I did write, in NJWILD, “If you believe that gallon estimate, you’ll believe anything.”

    We all know that far more than birds was ruined in those terrible months — especially the way of life of people of Louisiana who had fished and shrimped and boated for generations.

    oiled-human-protestor-to-bp-oil-disaster-from-internet

    Oiled Human Protestor in Gulf during BP Disaster

    You may have forgotten that Sarah and her ilk blamed the disaster (which means “torn from the stars!”), on “extreme environmentalists.”  I proudly accepted then, –and even more insistently now–, rejoice in that title.  The result was the poem below.

    mutant-seafood-image-from-internet

    The Livelihood of Gulf Fishermen because of BP Disaster

    oiled-pelican-in-gulf-during-bp-disaster

    ICON of BP DISASTER – Oiled Pelicans

    Today, I mailed the poem to my my professor daughter to read it to her Literature class at a California college.  I dared challenge this formidable young woman and ardent feminist to suggest that her students have their pictures taken HUGGING A TREE, to promulgate on Facebook.  To show the shuddering world that not everyone in America agrees with its most outrageous current spokesman.  To demonstrate that the guardians of the future know what really matters.

    Everyone reading this can do so, letting our allies know that some of us do have planetary consciousness.

    tree-hugger-from-internet

    We Need to Become a Nation, a World, of TREE-HUGGERS

    WHAT REALLY MATTERS:

    Liberty

    Nature

    The Planet

     

    PLEASE SHARE THIS WITH EVERYONE YOU KNOW —

    Remember, Margaret Mead insists, “A small group of people can change the world.  Indeed, it is the only thing that ever has.”

    And Edwin Burke:  “All that it takes for evil to happen is for good men (PEOPLE) to do nothing.”

    WHAT WILL YOU DO?

    the poem of June 2010:

    DEAR SARAH PALIN,

     

    I understand it’s all my fault

    –this Gulf oil disaster, I mean–

    not only all that fire

    bodies catapulted into air

    then drowned

    soon likely shark bait

    but also this volcano of oil

    spewing interminably

    into our blue mantle

     

    Sarah, you say

    I did this

    all of this and more

    now some six weeks ago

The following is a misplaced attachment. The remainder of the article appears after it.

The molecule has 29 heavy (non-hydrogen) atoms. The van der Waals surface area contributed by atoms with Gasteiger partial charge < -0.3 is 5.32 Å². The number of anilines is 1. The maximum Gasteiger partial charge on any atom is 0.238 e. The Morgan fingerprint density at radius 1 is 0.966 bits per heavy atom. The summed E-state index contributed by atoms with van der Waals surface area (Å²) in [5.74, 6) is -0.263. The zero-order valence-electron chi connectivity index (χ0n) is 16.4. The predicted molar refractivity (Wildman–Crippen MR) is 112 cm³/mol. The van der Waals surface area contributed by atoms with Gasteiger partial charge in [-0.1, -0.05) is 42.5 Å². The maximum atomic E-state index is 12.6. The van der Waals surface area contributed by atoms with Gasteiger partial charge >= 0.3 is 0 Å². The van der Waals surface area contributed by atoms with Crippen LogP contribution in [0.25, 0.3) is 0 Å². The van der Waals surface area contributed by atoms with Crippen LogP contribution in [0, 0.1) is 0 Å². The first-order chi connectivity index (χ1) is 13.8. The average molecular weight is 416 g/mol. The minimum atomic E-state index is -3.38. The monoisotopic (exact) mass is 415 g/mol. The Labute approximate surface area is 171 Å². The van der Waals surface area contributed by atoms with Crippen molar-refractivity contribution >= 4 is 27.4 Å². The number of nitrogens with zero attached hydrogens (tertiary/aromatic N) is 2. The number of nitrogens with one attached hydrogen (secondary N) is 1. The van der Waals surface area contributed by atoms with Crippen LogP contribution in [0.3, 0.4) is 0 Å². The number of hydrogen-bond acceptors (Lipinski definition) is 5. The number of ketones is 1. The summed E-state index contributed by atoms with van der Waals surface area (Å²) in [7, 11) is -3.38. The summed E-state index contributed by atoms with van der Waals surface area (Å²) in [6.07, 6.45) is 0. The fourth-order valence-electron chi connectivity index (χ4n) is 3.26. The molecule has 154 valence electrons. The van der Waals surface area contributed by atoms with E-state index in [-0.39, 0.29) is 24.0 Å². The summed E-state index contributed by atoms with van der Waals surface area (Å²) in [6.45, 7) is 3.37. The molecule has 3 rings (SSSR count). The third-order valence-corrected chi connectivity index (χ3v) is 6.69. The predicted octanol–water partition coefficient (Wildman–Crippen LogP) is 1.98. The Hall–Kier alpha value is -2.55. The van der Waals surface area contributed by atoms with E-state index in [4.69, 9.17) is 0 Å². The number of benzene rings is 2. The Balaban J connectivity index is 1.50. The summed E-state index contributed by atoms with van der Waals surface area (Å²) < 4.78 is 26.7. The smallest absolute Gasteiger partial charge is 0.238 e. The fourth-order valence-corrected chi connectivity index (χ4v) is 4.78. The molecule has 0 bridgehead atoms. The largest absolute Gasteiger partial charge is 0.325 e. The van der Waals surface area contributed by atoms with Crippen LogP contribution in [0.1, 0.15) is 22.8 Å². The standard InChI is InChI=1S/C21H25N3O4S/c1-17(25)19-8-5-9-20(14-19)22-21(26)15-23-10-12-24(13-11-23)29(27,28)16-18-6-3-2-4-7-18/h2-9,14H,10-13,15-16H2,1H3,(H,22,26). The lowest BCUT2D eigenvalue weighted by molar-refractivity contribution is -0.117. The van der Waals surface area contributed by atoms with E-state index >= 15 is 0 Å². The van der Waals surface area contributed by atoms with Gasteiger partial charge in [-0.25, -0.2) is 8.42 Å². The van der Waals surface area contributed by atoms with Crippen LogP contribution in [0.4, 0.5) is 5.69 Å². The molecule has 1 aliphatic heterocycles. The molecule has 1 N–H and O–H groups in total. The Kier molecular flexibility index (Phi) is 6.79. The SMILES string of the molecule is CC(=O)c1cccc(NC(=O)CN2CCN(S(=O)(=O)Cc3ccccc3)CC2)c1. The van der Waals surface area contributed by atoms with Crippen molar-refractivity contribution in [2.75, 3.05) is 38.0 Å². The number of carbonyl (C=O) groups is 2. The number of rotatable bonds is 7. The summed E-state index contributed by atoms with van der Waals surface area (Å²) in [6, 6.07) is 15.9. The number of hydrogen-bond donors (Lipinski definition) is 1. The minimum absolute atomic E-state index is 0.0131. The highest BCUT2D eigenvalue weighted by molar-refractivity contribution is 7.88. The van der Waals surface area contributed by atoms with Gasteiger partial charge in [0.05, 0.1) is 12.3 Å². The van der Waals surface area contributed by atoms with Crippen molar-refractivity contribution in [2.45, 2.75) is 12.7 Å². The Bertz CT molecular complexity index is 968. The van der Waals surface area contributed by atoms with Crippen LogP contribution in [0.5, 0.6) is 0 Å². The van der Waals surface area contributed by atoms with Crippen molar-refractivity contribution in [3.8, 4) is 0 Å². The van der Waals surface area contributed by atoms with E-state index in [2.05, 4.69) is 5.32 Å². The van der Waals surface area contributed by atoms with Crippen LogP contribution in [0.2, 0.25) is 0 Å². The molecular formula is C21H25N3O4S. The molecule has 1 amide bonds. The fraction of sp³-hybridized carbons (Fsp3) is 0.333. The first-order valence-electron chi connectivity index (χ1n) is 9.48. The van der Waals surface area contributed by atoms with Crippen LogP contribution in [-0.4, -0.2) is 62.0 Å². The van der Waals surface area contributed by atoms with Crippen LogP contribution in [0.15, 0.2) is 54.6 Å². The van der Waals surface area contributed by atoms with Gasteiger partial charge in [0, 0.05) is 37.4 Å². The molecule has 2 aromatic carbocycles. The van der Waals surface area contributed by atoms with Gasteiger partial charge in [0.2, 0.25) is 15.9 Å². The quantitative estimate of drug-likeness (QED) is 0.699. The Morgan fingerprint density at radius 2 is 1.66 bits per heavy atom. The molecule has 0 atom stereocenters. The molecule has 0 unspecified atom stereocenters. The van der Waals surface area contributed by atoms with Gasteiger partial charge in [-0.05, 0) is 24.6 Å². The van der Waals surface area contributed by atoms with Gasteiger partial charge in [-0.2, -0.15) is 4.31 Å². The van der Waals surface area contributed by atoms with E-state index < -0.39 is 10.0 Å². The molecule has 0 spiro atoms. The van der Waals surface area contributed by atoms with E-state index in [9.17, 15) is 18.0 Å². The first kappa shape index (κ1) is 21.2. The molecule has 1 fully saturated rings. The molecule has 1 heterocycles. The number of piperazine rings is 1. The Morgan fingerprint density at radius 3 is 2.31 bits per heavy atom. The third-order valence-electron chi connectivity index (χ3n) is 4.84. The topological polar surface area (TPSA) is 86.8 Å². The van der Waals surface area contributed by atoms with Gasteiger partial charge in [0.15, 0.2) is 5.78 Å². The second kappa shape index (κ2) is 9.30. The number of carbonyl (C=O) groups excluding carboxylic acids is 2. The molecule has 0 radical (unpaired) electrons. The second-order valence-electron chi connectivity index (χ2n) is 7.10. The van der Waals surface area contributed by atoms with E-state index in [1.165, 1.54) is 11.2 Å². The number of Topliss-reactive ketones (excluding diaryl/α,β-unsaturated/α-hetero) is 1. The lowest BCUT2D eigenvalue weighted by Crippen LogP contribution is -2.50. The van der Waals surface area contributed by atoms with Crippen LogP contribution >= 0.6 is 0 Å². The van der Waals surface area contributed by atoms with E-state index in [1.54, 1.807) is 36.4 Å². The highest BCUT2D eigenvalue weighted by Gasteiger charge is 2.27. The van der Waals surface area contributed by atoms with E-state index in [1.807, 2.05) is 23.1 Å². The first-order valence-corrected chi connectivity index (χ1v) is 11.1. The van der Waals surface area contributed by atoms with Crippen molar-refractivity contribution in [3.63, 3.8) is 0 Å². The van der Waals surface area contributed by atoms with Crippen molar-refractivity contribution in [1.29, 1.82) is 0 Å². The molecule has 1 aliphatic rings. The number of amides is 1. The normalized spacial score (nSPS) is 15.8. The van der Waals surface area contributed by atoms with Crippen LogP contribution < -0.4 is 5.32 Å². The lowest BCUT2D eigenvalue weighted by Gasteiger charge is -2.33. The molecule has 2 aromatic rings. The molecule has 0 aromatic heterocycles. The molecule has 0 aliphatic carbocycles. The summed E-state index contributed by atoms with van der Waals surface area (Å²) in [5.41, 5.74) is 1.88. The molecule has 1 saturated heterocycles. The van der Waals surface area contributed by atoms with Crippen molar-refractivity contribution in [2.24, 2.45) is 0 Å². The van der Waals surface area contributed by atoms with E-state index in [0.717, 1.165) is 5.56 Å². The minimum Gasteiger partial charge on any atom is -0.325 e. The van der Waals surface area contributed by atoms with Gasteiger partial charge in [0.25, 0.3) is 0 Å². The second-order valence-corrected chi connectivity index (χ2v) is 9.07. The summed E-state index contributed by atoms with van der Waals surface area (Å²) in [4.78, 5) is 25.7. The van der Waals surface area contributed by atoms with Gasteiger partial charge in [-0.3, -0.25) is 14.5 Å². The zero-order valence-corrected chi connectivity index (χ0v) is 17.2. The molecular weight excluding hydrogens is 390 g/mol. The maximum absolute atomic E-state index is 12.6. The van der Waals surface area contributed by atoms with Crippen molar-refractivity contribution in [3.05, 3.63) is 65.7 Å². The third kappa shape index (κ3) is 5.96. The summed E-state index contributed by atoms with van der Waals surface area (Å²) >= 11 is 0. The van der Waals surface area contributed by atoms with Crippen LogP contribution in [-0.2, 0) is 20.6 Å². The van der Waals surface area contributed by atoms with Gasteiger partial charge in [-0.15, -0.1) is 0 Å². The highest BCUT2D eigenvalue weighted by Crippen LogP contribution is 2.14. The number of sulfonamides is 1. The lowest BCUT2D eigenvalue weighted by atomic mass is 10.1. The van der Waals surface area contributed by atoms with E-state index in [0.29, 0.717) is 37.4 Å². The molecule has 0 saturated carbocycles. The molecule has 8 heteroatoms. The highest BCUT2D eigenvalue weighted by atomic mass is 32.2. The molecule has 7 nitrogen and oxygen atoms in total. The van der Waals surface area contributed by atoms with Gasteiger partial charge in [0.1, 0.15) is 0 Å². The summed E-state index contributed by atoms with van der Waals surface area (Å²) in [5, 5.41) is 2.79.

with no end in sight

     

    and no businessman

    politician not even a general

    let alone you, Sarah Palin,

    knows how to stop

    this tornado of oil

     

    it’s also my fault, the oiled birds

    — Northern gannets —

    pristine as Josephine

    in her Empire gown

    frail white silk

    adorned with gold

    though not quite bees

    dark eyes snapping

    as each becomes increasingly encased

    in ‘my’ oil

    more abruptly than all those mastodons

    in La Brea’s tar pits

     

    now slender cormorants

    who, everyone is sure, are drowning

    as they swim along

    neck barely afloat

    no one realizing

    the genius of cormorants

    who can fly/swim 30 miles an hour

    underwater

    when they are not oiled

     

    about the mpg of my car

    my old car

    for the ownership of which

    I am quite guilty

    for the replacement of which

    I have no means

     

    cormorants

    must wave both wings

    after every dive

    to dry them

    so that they may

    dive and dive again

    –no wave strong enough

    to shake off ceaseless poison weight

    of oil

     

    it’s my fault, the reddish egrets

    you know his own epitaph

    –written by photographer Ted Cross

    for his own recent death–

    describing his multi-faceted self

    on the Other Side

    “still searching for the perfect photograph

    of the reddish egret”

     

    Ted did not have in mind

    this soiled oiled specimen

    trying, unsuccessfully

    to lift newly leaden

    legs wings and feet

    out of Gulf mud muck and oil

     

    it’s all my fault

    and not because I use the wrong lightbulbs

    in a couple of fixtures

    nor because I do turn on the heat.

    inside, in winter, sometimes

    although I’ve been doing without air

    conditioning so far this troubled year

     

    it’s my fault

    because I am an “extreme environmentalist”

    because I think there should never be any more

    drilling for oil in our country

    because I deplore petrotyrrany

    the privatization of profits

    socialization of poverty

    because I think we should start with the auto companies

     

    well, what do you expect, Sarah?

    I grew up in Detroit

     

    I’ve never seen a wolf in the wild

    as you do and deplore.

    These beings you condemn to bloody deaths

    I would embrace

     

    nor have I encountered

    a single polar bear

    let alone a starving female trying to find food

    for her new brood

    attempting to swim with them

    toward vanishing ice floes

    but that’s o.k. with you

    Sarah

    it makes the hunting

    easier